Intestinal Organoids as a Novel Tool to Study Microbes–Epithelium Interactions
The gut, particularly the colon, is the host of approximately 1000 bacterial species, the so-called gut microbiota. The relationship between the gut microbiota and the host is symbiotic and mutualistic, influencing many aspects of the biology of the host. This homeostatic balance can be disrupted by enteric pathogens, such as Shigella flexneri or Listeria monocytogenes, which are able to invade the epithelial layer and consequently subvert physiological functions. To study the host–microbe interactions in vitro, the crypt culture model, known as intestinal organoids, is a powerful tool. Intestinal organoids provide a model in which to examine the response of the epithelium, particularly the response of intestinal stem cells, to the presence of bacteria. Furthermore, the organoid model enables the study of pathogens during the early steps of enteric pathogen invasion.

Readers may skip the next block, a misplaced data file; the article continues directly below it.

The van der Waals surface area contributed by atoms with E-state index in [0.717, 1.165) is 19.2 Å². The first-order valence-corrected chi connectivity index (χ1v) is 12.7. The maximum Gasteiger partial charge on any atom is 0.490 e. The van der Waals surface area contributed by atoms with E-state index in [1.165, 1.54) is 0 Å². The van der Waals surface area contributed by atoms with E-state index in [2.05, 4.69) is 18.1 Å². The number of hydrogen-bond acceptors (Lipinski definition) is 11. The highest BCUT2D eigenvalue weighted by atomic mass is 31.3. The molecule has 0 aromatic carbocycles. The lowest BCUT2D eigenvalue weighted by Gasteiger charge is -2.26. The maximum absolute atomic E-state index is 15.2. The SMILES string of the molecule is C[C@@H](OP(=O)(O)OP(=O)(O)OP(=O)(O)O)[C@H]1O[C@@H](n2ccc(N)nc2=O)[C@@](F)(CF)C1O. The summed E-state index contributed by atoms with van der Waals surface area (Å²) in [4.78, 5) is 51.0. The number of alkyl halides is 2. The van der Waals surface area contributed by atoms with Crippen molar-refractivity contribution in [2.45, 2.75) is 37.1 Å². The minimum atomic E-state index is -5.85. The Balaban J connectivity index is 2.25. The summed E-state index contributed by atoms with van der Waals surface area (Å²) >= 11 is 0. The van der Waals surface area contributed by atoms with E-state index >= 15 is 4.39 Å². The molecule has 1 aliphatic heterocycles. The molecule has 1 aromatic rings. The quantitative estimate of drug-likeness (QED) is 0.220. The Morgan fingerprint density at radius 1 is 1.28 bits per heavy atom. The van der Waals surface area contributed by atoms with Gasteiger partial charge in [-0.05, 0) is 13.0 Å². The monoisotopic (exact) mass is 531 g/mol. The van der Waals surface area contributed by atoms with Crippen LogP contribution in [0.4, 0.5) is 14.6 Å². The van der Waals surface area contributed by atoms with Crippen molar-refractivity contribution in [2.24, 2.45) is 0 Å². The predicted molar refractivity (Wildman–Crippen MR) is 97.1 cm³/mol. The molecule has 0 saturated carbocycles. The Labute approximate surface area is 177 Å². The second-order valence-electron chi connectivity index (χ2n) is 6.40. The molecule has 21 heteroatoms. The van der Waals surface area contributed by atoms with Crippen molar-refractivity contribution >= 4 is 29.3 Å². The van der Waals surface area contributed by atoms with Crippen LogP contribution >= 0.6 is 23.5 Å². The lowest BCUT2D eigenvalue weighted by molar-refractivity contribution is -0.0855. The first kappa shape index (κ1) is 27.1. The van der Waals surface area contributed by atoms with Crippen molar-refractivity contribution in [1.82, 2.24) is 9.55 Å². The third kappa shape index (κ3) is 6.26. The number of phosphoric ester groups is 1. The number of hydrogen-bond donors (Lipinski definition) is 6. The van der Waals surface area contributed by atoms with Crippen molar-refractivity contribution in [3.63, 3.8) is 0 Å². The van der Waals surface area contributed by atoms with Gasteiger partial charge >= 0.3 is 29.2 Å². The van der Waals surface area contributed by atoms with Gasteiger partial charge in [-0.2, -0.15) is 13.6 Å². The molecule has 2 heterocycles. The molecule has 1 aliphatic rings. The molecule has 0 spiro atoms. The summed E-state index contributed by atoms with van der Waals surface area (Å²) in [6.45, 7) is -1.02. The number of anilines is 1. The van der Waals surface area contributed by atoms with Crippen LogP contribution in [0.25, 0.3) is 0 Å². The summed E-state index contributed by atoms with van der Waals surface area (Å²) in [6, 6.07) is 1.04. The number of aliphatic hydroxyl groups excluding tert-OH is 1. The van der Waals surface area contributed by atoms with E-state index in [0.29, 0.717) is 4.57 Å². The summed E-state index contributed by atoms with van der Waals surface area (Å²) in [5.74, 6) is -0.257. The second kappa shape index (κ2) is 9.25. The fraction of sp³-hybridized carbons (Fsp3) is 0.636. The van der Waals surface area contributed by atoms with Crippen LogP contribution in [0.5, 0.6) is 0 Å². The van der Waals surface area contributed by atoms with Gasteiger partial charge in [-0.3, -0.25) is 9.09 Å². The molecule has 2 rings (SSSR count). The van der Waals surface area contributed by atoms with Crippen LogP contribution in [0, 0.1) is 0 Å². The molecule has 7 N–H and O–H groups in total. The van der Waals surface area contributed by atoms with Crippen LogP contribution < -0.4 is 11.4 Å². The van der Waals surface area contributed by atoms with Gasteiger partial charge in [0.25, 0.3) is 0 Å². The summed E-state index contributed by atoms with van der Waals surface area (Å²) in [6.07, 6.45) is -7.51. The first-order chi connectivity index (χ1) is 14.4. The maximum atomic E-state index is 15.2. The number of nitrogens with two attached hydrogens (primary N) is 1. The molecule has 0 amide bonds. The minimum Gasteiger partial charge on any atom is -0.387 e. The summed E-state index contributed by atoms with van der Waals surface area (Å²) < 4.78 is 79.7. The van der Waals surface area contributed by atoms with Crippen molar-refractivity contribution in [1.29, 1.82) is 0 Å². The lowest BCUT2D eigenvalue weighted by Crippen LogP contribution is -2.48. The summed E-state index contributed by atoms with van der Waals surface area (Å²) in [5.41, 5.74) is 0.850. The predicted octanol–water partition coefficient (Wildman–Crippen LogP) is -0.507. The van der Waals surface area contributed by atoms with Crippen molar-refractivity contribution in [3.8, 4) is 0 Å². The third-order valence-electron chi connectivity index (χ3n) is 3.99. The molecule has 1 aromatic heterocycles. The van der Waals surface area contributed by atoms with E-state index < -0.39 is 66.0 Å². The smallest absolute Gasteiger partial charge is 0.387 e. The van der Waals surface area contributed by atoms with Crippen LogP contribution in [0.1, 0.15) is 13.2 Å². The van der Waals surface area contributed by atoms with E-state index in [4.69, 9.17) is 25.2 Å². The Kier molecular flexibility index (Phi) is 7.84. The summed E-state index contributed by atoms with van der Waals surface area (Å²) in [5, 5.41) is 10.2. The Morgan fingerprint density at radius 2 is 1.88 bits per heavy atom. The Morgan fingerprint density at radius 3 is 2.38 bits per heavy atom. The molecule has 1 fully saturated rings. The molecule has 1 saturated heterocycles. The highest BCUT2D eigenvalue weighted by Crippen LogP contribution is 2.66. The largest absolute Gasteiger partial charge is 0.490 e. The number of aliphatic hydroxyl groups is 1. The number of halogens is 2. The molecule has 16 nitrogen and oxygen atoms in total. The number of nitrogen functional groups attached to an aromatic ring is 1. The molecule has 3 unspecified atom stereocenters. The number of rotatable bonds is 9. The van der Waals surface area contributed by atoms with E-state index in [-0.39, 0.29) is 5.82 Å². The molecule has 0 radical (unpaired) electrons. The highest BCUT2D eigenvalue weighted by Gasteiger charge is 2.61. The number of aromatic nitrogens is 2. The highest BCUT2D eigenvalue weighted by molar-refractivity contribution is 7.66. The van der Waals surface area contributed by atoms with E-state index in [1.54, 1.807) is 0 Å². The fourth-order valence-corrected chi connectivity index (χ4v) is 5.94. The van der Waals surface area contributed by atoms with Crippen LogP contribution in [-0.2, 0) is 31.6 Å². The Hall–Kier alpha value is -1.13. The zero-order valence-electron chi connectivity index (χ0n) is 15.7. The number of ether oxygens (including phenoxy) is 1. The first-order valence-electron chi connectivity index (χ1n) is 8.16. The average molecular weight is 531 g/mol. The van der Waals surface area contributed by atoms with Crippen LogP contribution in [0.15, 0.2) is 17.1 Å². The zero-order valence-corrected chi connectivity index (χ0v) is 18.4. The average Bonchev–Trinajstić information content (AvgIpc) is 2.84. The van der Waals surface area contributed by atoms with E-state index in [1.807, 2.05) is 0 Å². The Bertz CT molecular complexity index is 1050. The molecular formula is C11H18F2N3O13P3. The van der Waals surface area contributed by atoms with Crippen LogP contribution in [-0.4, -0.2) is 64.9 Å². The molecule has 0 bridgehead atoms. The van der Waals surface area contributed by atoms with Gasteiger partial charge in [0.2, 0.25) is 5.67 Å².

Here, we describe methods that we have established to study the cellular microbiology of symbiosis between the gut microbiota and host intestinal surface and secondly the disruption of host homeostasis due to an enteric pathogen.
Keywords:Intestinal organoids Host–microbe interactions Listeria monocytogenes Bacterial products Flow cytometry Microinjection
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